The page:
To offer 100x leverage, typically accompanied with a 0.50 percent maintenance margin (the amount of equity an account must sustain to keep its current positions and orders), is antithetical to the pursuit of orderly cryptocurrency market functions. In fact, it is probably the single largest contributor to sustained volatility.
Adding fuel to the fire is that most of these leveraged exchanges are not built to handle concentrated volume at scale during times of high stress. Queuing and server overloads have become all too common, ironically just when markets tend to explode in trading volume.
This impedes traders from reducing their exposure, leaving them to the mercy of aggressive liquidation algorithms (when price points trigger automatic position closures), whose successes are fingerprinted on exchanges’ insurance funds. The insurance funds of crypto exchanges act both as an outward image of the exchange’s success, but also as a measure of how aggressive and damaging their liquidation algorithms are to their trading community. That is because on almost every exchange, the insurance fund is capitalized from liquidation of traders’ positions.
On some exchanges, once an account breaches the maintenance margin threshold – the price at which the account is in violation of minimum margin requirements to sustain its open orders and positions – a limit order is placed at the bankruptcy price to liquidate the position. On other trading platforms, liquidations are done in batches, with a fee charged for each partially completed order. In this fashion, the trading position is liquidated slowly, and there is a chance that they could be “pumped” back to life if the market is to recover. In any instance, as a direct consequence of 100x leverage and small balances of equity, orderly executions have very tight windows within which to operate.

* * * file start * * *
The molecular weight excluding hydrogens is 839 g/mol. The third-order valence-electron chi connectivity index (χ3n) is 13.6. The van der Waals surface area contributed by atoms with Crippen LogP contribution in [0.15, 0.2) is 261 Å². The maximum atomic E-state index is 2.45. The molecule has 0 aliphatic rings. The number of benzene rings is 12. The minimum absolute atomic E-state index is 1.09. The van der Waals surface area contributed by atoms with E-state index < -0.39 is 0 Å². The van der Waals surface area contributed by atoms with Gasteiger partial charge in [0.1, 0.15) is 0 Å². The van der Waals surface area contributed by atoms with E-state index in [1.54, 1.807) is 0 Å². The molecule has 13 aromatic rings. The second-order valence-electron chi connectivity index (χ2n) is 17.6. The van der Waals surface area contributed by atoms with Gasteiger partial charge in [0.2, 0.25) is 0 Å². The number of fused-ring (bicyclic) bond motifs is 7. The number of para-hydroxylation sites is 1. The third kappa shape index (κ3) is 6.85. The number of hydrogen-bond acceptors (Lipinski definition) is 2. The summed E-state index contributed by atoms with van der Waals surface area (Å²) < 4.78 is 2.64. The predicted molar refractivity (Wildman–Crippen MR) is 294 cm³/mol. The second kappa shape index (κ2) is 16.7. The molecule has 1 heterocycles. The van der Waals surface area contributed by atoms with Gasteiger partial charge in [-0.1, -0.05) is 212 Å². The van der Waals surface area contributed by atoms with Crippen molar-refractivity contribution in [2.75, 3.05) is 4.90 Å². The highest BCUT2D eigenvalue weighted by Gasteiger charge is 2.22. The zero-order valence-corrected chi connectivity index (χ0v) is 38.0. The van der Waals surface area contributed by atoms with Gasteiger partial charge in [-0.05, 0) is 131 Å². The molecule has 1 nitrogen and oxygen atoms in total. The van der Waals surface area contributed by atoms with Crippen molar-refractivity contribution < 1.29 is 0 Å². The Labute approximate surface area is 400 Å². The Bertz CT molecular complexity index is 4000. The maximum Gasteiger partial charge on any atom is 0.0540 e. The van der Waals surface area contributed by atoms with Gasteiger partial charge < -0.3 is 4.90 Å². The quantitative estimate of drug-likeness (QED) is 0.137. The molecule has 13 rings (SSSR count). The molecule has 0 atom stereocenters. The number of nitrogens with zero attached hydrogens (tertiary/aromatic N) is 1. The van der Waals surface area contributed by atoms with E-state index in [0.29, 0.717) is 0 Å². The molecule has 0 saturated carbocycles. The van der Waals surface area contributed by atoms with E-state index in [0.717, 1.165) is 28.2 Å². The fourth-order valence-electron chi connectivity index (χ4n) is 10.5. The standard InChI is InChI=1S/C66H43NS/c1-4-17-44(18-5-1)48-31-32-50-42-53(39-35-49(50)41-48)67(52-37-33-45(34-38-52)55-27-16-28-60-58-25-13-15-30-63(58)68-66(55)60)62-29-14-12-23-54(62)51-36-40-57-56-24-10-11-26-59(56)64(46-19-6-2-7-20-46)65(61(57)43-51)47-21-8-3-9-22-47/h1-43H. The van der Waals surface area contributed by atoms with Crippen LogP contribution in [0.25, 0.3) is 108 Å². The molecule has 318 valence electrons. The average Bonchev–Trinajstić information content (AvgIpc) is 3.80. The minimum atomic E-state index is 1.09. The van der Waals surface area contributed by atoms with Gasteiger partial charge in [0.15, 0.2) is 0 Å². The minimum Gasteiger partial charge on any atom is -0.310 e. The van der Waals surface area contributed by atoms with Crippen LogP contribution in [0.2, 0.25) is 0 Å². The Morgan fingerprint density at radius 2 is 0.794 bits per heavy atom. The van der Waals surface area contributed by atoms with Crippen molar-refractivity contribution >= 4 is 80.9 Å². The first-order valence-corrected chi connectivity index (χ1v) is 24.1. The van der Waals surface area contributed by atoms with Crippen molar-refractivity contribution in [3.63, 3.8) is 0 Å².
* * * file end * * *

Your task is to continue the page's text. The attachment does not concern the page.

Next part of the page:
Unwinding the leverage game
Stigmatic levels of volatility associated with bitcoin are not inevitable. They are man-made. A reduction of leverage would alleviate the stress on liquidation engines. What is often lost in the fascination with high leverage is that 100x leverage creates a situation where any maintenance margin threshold – which will have to be less than 1 percent, and is often 0.50 percent – will simply not leave enough room for liquidation algorithms to be effective.
For this reason, it would be wise to reduce leverage broadly available across the ecosystem to stop this ridiculous volatility. Even 25x with a 2 percent maintenance margin supplemented with a more sophisticated liquidation engine would be more equitable to traders.
There needs to be a concerted and deliberate effort to reduce leverage and increase maintenance margin by the largest venues. Unless and until exchanges take it upon themselves to fix this problem, bitcoin won’t mature from being a gyrating toy into an asset of real interest for traditional market players.